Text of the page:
With face masks now recommended for shopping and taking transit where social-distancing is difficult to maintain, Tri-City residents are looking to boost their supply of personal protective equipment.
Sure, masks can be purchased at local drug stores to wear at hair salons, the office or SkyTrain. But there are some sew and no-sew ways to take a piece of fabric and fold it for a nose and mouth covering that are cheap and easy to use.
The federal government has provided some guidance with an online diagram of instructions and TransLink this week Tweeted a video of an easy mask to make using elastics for ear pieces.
These initiatives come as British Columbians move into Phase 3 with more opportunities to travel while social distancing.
But opening up the province hasn’t come with some challenges.
While COVID-19 cases in B.C. are still relatively low compared to some provinces, there have been cases showing up in offices, as well as nursing homes, food processing plants and among agricultural workers.
The importance of masks is being highlighted by Canada’s chief public health officer as a way to prevent people who have COVID-19 — but are asymptomatic — from spreading the virus.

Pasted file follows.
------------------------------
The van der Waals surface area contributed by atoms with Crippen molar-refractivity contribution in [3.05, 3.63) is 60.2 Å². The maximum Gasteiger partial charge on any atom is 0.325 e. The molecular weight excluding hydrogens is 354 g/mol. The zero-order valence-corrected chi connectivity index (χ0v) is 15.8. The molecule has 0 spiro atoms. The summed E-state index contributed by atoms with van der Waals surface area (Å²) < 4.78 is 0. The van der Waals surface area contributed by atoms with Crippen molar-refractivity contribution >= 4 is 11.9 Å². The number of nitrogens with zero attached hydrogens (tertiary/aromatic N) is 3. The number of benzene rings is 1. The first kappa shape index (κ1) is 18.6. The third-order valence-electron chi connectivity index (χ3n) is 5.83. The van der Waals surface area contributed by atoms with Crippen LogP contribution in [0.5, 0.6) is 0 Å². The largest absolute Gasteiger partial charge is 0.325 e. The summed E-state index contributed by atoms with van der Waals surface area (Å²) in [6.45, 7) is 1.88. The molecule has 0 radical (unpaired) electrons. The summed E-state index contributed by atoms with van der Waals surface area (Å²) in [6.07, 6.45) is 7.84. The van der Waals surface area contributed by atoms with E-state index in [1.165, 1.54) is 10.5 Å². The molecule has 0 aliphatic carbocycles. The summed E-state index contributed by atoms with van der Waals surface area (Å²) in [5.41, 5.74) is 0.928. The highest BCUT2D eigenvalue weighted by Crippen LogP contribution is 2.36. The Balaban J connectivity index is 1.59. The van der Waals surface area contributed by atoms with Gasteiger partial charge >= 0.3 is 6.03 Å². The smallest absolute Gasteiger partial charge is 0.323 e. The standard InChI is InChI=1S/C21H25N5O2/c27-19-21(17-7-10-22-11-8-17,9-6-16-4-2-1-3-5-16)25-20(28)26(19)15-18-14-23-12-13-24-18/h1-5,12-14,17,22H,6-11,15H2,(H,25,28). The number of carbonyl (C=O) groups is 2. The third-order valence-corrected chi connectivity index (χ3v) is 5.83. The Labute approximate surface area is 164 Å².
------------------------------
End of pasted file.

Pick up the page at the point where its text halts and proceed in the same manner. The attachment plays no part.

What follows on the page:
Early during the pandemic, the acquisition of personal protect equipment was an issue with local groups helping out by donating medical masks to local hospitals.
But as COVID-19 continues to circulate with no treatment or available vaccine, wearing masks will continue to be promoted as a way to keep us safe.
TransLink, for example, launched a ‘Wearing is Caring’ campaign, and distributed more than 15,000 TransLink branded masks at key transit hubs.
Other companies, such as Glacier Media, the Tri-City News’ parent company, are taking mask-wearing seriously and are producing logo-emblazoned masks for employees.
And, with no and low-cost options, mask wearing may become less onerous and more common in the coming weeks and days.